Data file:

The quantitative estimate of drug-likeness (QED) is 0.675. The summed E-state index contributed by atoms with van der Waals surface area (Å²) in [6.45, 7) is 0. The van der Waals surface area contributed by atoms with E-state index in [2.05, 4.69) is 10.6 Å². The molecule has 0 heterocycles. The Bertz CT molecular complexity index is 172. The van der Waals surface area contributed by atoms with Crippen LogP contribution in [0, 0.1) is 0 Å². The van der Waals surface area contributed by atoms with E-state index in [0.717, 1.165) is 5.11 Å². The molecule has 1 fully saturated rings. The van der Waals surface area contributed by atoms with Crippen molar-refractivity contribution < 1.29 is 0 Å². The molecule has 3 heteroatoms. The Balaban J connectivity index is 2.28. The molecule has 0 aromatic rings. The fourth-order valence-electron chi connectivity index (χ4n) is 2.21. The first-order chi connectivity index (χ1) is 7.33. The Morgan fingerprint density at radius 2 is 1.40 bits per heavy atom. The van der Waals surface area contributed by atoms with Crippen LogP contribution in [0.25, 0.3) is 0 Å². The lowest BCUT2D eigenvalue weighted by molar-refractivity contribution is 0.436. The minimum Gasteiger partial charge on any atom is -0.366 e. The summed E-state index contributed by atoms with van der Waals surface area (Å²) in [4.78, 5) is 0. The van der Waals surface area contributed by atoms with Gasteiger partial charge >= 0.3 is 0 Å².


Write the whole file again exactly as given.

The quantitative estimate of drug-likeness (QED) is 0.675. The summed E-state index contributed by atoms with van der Waals surface area (Å²) in [6.45, 7) is 0. The van der Waals surface area contributed by atoms with E-state index in [2.05, 4.69) is 10.6 Å². The molecule has 0 heterocycles. The Bertz CT molecular complexity index is 172. The van der Waals surface area contributed by atoms with Crippen LogP contribution in [0, 0.1) is 0 Å². The van der Waals surface area contributed by atoms with E-state index in [0.717, 1.165) is 5.11 Å². The molecule has 1 fully saturated rings. The van der Waals surface area contributed by atoms with Crippen molar-refractivity contribution < 1.29 is 0 Å². The molecule has 3 heteroatoms. The Balaban J connectivity index is 2.28. The molecule has 0 aromatic rings. The fourth-order valence-electron chi connectivity index (χ4n) is 2.21. The first-order chi connectivity index (χ1) is 7.33. The Morgan fingerprint density at radius 2 is 1.40 bits per heavy atom. The van der Waals surface area contributed by atoms with Crippen LogP contribution in [0.25, 0.3) is 0 Å². The lowest BCUT2D eigenvalue weighted by molar-refractivity contribution is 0.436. The minimum Gasteiger partial charge on any atom is -0.366 e. The summed E-state index contributed by atoms with van der Waals surface area (Å²) in [4.78, 5) is 0. The van der Waals surface area contributed by atoms with Gasteiger partial charge >= 0.3 is 0 Å².